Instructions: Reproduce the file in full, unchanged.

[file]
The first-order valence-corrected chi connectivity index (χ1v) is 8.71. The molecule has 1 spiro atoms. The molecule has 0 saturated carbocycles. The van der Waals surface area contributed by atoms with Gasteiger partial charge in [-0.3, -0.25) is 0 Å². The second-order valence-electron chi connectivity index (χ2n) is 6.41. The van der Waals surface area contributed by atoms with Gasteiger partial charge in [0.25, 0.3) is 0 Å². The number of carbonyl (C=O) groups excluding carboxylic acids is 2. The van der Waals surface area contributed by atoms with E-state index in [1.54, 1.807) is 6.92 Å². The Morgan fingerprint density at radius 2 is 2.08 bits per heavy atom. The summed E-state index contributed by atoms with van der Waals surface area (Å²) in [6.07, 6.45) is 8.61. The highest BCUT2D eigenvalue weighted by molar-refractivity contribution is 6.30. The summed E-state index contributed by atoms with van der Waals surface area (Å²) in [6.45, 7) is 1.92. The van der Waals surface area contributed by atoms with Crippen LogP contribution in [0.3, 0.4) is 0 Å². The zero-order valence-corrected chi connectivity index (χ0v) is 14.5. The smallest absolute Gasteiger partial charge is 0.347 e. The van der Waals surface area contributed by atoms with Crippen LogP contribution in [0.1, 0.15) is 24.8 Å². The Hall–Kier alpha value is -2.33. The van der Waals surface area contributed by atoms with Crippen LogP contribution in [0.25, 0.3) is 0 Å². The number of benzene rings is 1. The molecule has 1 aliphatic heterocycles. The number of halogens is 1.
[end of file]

The first-order valence-corrected chi connectivity index (χ1v) is 8.71. The molecule has 1 spiro atoms. The molecule has 0 saturated carbocycles. The van der Waals surface area contributed by atoms with Gasteiger partial charge in [-0.3, -0.25) is 0 Å². The second-order valence-electron chi connectivity index (χ2n) is 6.41. The van der Waals surface area contributed by atoms with Gasteiger partial charge in [0.25, 0.3) is 0 Å². The number of carbonyl (C=O) groups excluding carboxylic acids is 2. The van der Waals surface area contributed by atoms with E-state index in [1.54, 1.807) is 6.92 Å². The Morgan fingerprint density at radius 2 is 2.08 bits per heavy atom. The summed E-state index contributed by atoms with van der Waals surface area (Å²) in [6.07, 6.45) is 8.61. The highest BCUT2D eigenvalue weighted by molar-refractivity contribution is 6.30. The summed E-state index contributed by atoms with van der Waals surface area (Å²) in [6.45, 7) is 1.92. The van der Waals surface area contributed by atoms with Crippen LogP contribution in [0.3, 0.4) is 0 Å². The zero-order valence-corrected chi connectivity index (χ0v) is 14.5. The smallest absolute Gasteiger partial charge is 0.347 e. The van der Waals surface area contributed by atoms with Crippen LogP contribution in [0.1, 0.15) is 24.8 Å². The Hall–Kier alpha value is -2.33. The van der Waals surface area contributed by atoms with Crippen LogP contribution in [0.25, 0.3) is 0 Å². The number of benzene rings is 1. The molecule has 1 aliphatic heterocycles. The number of halogens is 1.